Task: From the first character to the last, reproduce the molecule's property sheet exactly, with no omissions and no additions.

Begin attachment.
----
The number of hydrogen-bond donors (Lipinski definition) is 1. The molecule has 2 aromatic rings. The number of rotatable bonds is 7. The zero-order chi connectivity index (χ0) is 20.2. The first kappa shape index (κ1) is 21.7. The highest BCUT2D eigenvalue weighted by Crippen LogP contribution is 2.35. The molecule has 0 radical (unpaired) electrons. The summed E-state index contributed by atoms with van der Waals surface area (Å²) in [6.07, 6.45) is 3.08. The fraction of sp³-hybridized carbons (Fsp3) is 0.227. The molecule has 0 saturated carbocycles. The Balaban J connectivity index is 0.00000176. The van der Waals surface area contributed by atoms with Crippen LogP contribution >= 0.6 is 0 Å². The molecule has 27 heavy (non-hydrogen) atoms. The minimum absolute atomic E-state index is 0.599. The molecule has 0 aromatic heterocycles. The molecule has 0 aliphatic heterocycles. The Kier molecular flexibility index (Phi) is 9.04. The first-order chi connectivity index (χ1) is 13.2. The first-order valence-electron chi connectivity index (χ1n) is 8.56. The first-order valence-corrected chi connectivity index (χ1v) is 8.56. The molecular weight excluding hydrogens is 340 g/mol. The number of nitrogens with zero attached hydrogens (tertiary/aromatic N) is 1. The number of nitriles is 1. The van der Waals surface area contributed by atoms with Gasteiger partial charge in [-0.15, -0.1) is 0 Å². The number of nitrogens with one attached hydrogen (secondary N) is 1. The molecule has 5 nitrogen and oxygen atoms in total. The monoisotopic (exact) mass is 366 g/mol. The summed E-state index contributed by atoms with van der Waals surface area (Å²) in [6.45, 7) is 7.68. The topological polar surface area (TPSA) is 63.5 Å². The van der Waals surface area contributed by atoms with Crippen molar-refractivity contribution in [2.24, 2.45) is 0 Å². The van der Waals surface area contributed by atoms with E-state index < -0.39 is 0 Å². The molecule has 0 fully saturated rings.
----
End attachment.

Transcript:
The number of hydrogen-bond donors (Lipinski definition) is 1. The molecule has 2 aromatic rings. The number of rotatable bonds is 7. The zero-order chi connectivity index (χ0) is 20.2. The first kappa shape index (κ1) is 21.7. The highest BCUT2D eigenvalue weighted by Crippen LogP contribution is 2.35. The molecule has 0 radical (unpaired) electrons. The summed E-state index contributed by atoms with van der Waals surface area (Å²) in [6.07, 6.45) is 3.08. The fraction of sp³-hybridized carbons (Fsp3) is 0.227. The molecule has 0 saturated carbocycles. The Balaban J connectivity index is 0.00000176. The van der Waals surface area contributed by atoms with Crippen LogP contribution >= 0.6 is 0 Å². The molecule has 27 heavy (non-hydrogen) atoms. The minimum absolute atomic E-state index is 0.599. The molecule has 0 aromatic heterocycles. The molecule has 0 aliphatic heterocycles. The Kier molecular flexibility index (Phi) is 9.04. The first-order chi connectivity index (χ1) is 13.2. The first-order valence-electron chi connectivity index (χ1n) is 8.56. The first-order valence-corrected chi connectivity index (χ1v) is 8.56. The molecular weight excluding hydrogens is 340 g/mol. The number of nitrogens with zero attached hydrogens (tertiary/aromatic N) is 1. The number of nitriles is 1. The van der Waals surface area contributed by atoms with Gasteiger partial charge in [-0.15, -0.1) is 0 Å². The number of nitrogens with one attached hydrogen (secondary N) is 1. The molecule has 5 nitrogen and oxygen atoms in total. The monoisotopic (exact) mass is 366 g/mol. The summed E-state index contributed by atoms with van der Waals surface area (Å²) in [6.45, 7) is 7.68. The topological polar surface area (TPSA) is 63.5 Å². The van der Waals surface area contributed by atoms with Crippen molar-refractivity contribution in [2.24, 2.45) is 0 Å². The van der Waals surface area contributed by atoms with E-state index < -0.39 is 0 Å². The molecule has 0 fully saturated rings.